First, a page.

A new FBI report on crime in the United States released Monday revealed that the violent crime rate increased in 38 out of 50 states in 2016.
Analysis of the FBI’s Uniform Crime Report (UCR) showed increases in violent crime ranging from under one to more than thirty percent across the United States. Vermont led in terms of increase in the violent crime rate—a 34 percent spike between 2015 and 2016. Following it was Hawaii, with a 24 percent increase. The next five highest states—Arizona, Illinois, Alabama, Wyoming, and Alaska—saw an increase of between 10 and 14 percent.
While some states saw only negligible increases—such as Pennsylvania, where crime went up just 0.32 percent—19 states saw an increase of 5 percent or more. Twelve states, as well as the District of Columbia, saw decreases in the violent crime rate. Florida topped that list, with a 7 percent drop in violent crime, followed by the District of Columbia with a 5 percent drop. Crime declined less than 5 percent in the remaining ten states.
The UCR, released annually, collects voluntarily submitted data from more than 16,000 police departments across the nation to capture the state of crime in America. The UCR found that overall violent crime increased by 3.4 percent in 2016, the Washington Free Beacon reported. The murder and nonnegligent manslaughter rate also increased, by 8.2 percent.
The 2016 UCR confirms what many experts already had surmised, that 2016 marks the second year in a row in which violent crime in the United States has increased. The multi-year increase indicates a possible reversal of the continuous decline in U.S. violent crime rates since the early 1990s, what noted criminologist Franklin E. Zimring called "the great American crime decline."
Attorney General Jeff Sessions has raised the alarm about this trend since taking office in February. In his first significant speech as attorney general, Sessions stressed his concern about the possibility of a "dangerous new trend" in violent crime.
"These numbers should trouble all of us," Sessions said. "My worry is that this is not a ‘blip' or an anomaly, but the start of a dangerous new trend that could reverse the hard-won gains of the past four decades—gains that made America a safer and more prosperous place."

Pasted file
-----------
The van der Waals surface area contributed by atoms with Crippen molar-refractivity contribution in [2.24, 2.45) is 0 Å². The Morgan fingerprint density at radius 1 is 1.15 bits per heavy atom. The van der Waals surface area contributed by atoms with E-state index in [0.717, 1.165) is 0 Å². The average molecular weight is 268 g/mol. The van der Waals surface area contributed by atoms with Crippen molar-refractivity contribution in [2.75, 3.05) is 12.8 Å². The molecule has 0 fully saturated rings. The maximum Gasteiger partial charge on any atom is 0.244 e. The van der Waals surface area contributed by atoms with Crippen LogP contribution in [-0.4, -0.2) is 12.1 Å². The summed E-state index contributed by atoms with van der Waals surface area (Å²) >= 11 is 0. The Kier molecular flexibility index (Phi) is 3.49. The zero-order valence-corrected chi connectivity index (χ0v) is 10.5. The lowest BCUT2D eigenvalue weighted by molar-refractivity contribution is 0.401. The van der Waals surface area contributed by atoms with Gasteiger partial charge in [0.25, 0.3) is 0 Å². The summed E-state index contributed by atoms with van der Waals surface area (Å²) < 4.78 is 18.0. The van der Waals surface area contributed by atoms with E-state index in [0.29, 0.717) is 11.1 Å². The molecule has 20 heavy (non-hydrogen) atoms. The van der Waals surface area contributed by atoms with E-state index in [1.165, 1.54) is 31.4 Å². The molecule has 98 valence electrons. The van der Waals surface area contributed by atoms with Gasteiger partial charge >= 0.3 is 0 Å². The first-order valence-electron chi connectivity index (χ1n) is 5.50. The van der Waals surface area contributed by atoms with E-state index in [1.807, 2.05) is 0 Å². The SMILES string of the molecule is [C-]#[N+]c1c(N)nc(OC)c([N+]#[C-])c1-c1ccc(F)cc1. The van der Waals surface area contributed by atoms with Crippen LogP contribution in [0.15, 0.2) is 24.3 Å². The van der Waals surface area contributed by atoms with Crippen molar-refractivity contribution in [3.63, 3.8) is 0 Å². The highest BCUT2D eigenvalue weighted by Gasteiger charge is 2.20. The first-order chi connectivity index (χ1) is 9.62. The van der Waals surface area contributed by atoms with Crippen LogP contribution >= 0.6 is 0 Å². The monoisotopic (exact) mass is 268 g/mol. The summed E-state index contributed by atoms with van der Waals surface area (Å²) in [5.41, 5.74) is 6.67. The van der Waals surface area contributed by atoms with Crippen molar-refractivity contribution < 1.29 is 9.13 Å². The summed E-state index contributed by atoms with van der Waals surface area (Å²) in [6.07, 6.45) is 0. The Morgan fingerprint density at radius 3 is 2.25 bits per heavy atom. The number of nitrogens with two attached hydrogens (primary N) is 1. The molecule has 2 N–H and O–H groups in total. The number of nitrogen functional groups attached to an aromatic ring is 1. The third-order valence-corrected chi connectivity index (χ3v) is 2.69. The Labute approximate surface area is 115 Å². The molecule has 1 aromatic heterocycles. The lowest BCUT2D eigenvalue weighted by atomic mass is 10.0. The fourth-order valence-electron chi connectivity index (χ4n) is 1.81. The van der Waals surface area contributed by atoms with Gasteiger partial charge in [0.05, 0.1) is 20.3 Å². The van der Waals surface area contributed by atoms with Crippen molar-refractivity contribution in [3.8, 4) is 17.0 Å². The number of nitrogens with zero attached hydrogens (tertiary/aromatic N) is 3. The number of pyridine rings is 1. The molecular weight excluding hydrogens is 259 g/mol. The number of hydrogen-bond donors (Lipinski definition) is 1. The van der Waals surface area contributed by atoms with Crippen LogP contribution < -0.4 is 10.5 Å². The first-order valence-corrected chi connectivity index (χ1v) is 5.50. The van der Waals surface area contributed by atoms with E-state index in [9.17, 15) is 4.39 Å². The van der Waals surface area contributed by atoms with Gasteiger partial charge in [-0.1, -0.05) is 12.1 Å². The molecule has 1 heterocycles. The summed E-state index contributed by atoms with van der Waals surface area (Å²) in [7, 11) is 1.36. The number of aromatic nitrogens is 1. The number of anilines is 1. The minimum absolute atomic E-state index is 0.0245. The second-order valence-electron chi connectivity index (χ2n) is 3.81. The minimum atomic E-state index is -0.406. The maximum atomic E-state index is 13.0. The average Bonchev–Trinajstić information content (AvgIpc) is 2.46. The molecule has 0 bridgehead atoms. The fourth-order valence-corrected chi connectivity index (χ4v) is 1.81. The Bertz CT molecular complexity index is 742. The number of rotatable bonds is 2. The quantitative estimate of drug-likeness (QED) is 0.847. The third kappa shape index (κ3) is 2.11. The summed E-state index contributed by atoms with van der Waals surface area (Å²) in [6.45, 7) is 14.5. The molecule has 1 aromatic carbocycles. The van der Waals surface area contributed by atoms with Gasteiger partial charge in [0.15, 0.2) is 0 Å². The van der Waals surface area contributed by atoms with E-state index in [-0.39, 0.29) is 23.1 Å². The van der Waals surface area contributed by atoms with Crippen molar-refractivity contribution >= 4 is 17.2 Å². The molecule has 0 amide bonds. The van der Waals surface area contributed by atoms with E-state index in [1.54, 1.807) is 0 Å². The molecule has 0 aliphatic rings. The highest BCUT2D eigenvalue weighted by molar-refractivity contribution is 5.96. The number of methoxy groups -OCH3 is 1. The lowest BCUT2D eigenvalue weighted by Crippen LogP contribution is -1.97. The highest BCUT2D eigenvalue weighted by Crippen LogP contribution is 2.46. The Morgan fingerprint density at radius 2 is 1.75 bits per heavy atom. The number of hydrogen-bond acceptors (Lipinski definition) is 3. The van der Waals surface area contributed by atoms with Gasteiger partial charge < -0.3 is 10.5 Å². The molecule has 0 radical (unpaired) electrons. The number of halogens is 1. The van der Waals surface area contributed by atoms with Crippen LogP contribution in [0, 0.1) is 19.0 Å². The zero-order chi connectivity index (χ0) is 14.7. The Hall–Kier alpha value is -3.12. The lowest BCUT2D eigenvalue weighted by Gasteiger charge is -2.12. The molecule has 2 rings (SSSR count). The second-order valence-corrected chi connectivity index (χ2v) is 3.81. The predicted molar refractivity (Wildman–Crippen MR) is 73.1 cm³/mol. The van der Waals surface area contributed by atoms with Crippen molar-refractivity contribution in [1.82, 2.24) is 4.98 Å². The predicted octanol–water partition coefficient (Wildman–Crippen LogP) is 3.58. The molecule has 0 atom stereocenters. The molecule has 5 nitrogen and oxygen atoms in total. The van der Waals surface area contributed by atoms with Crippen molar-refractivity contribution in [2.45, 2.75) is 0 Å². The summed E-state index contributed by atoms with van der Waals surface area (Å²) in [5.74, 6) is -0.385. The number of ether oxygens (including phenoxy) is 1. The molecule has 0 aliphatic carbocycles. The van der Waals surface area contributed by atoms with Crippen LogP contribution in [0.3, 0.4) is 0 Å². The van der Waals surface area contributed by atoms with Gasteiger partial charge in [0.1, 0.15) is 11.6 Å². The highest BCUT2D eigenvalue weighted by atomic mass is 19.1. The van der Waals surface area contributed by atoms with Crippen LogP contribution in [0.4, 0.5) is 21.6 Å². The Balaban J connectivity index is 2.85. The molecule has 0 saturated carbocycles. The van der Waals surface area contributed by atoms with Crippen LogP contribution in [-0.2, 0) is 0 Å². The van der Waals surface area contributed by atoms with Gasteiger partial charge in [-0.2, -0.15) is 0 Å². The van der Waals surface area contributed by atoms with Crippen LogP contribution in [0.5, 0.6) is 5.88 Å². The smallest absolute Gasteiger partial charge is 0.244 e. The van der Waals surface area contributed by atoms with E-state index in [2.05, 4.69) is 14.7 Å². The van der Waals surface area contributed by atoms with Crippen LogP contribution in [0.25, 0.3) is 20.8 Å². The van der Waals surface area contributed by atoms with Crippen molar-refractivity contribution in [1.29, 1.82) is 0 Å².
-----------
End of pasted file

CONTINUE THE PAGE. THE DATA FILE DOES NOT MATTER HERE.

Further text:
He repeated his concerns following the release of the UCR on Monday, insisting that, "For the sake of all Americans, we must confront and turn back the rising tide of violent crime. And we must do it together."
Critics have disagreed with Sessions, arguing that while crime has increased, those increases are largely localized to certain major cities, downplaying claims of a "national crime wave." The Brennan Center for Justice, a left-leaning public policy institute focused on criminal justice issues, used this analysis in its 2016 end-of-year crime review.
"Some cities are experiencing an increase in murder while other forms of crime remain relatively low. Concerns about a national crime wave are premature, but these trends suggest a need to understand how and why murder is increasing in these cities," wrote report authors Ames Grawert and James Cullen.
Grawert also downplayed the significance of the general increase in violent crime in Brennan's response to the release of the 2016 UCR, saying that "crime remains near historic lows, with an uptick in murder and violence driven in part by problems in some of our nation's largest cities."
"The latest data undercut claims of a national crime wave. But they make clear that work needs to be done to stop these troubling local spikes in violence, and persistently high rates of violent crime in a few major cities," said Mark Holden, general counsel and senior vice president at Koch Industries.
Brennan points to the city of Chicago, which is responsible for 20 percent of overall murder spike. But this emphasis—pointing to larger increases in cities and describing the growth in violent crime as "local spikes in violence"—belies the 40-state increase in violent crime.
The UCR also shows an increase in violent crime not only in cities, but also suburban and rural areas. While violent crime rose more in cities in 2016 by 4.3 percent, it is also up in suburban areas by 2.2 percent and "nonmetropolitan counties" by 1.6 percent.
The Justice Department recognized the nationwide reach of the violent crime increase, noting that, "these increases were nationwide, with the average violent crime rate increasing in cities over 250,000 in population, in cities under 10,000 in population, in suburban areas, and in every size in-between."
"The Department of Justice is committed to working with our state, local, and tribal partners across the country to deter violent crime, dismantle criminal organizations and gangs, stop the scourge of drug trafficking, and send a strong message to criminals that we will not surrender our communities to lawlessness and violence," Sessions said.